The address now shifts in tone: “I can save you guys so much pain and hurt if I can make you understand today that life isn’t about doing the best; it’s about doing the best you can. A goal is something you aim for more than something you achieve. I’m thinking you better start by hearing the word “practical,” right here, right now, today.” We are to learn, as the musical moves backward through the lives of Frank, Charley and Mary, that he long ago surrendered his creative dreams in favour of the safety of financial security, and later wealth and opulence: “Every day I wake up singing/“Look at me I’m rich, and happy!””

As Frank tries to convince the class of the value of compromise, the pupils bite back: “Compromise? I haven’t even started!” Try as he might, he can’t crush the enthusiasm and expectation of youth. Fast-forward to our shared present though, and for this generation – in which I am a cog – it seems as though idealism is, if not flat-lining, certainly on life-support with bleak prospects. We, for the most part, seem to possess neither the will nor desire to gaze wistfully upon the hills of tomorrow, or appreciate and marvel at a notion of limitless skies or a blank canvas with its endless possibilities.

Our tawdry condition

Of Generation Y, the name given by demographers to those born between 1982 and 1995, it must be said that its members will, this autumn, likely be focused more on the outcome of The X Factor than the results of the impending midterm elections in the United States. The majority would rather check out who’s hot and who’s not on the pages of NOW and Grazia, as opposed to reading the freshest essays published in the New Statesman or The Spectator.  They are more likely to be able to name all the members of JLS than one of the G20.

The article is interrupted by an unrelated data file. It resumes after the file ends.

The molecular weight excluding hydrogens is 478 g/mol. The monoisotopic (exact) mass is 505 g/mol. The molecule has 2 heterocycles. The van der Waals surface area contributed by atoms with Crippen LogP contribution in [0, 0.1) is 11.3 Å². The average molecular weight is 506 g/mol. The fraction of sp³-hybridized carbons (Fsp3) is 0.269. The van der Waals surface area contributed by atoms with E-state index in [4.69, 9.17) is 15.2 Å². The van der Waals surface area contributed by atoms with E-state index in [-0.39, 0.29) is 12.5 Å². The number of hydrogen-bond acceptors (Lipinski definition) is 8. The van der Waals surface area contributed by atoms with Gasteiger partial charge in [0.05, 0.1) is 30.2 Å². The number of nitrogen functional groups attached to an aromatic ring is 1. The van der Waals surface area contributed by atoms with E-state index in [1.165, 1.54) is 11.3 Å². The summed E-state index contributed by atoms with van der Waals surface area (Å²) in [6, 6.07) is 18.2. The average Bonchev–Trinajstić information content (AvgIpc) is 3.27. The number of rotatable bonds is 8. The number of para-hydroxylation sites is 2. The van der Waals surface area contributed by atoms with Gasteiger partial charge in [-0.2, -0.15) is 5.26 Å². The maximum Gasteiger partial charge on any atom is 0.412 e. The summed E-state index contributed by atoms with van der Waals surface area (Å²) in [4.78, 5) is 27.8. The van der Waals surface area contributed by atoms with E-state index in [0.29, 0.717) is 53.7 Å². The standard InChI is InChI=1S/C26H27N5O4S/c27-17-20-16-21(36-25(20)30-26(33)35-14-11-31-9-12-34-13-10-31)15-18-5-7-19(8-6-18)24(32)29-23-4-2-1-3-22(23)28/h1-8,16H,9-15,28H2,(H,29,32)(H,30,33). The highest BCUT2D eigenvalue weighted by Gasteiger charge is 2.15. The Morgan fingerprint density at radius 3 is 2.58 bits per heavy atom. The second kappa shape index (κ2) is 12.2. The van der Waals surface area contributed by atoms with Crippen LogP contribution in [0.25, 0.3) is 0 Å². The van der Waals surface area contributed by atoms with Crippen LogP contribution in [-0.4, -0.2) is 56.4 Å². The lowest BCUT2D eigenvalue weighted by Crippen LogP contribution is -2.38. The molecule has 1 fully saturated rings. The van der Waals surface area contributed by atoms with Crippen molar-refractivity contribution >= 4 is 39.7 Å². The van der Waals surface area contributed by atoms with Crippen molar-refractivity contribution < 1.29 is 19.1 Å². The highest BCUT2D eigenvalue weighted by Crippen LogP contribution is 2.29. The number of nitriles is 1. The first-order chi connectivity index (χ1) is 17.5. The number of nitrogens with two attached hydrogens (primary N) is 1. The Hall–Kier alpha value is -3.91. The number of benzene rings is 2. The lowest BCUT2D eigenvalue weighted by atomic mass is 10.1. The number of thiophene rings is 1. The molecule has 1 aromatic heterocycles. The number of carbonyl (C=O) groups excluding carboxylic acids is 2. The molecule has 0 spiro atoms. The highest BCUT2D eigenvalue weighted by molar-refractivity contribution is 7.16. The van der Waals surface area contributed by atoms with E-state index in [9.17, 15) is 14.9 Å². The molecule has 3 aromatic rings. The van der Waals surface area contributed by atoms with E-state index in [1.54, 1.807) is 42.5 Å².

We no longer read, and when we do, the subject matter is awfully ordinary and staid and the quality of writing appalling. In 1968, the author and polymath Gore Vidal sent shockwaves penetrating through society with the release of Myra Breckinridge, which questioned rigid concepts of sexuality and offered instead the notion of fluidity between the genders, imagining a world where men and women can “play out the most elaborate of dreams, where there will be no limits to the human spirit’s play.” Now, the best selling novels are a series of trashy, half-spun vampire stories that are merely vehicles for a stifling abstinence-only agenda, authored by a Mormon whose popularity is entirely disproportional to her literary abilities.

The situation only deteriorates when it comes to poetry or the theatre. On the latter, you only need to survey marquees in the West End – from the bland Jersey Boys to the insufferable Legally Blonde – to see before you the decline of our common culture. Politically, Generation Y are disengaged and voluntarily disenfranchised: they choose not to vote by and large, or they cross the box for a slushy, dull version of conservatism, going against their best interests.

In essence, it would be appear that our generation has entirely given up on the possibility that we can alter our surroundings, combat the orthodoxy and change the world for the better. We, along with society-at-large, have slipped into political senility and settled into a kind of banal, morose cultural daze. We inhabit a nightmarish world of meaningless days and dreamless nights, such is our tawdry condition.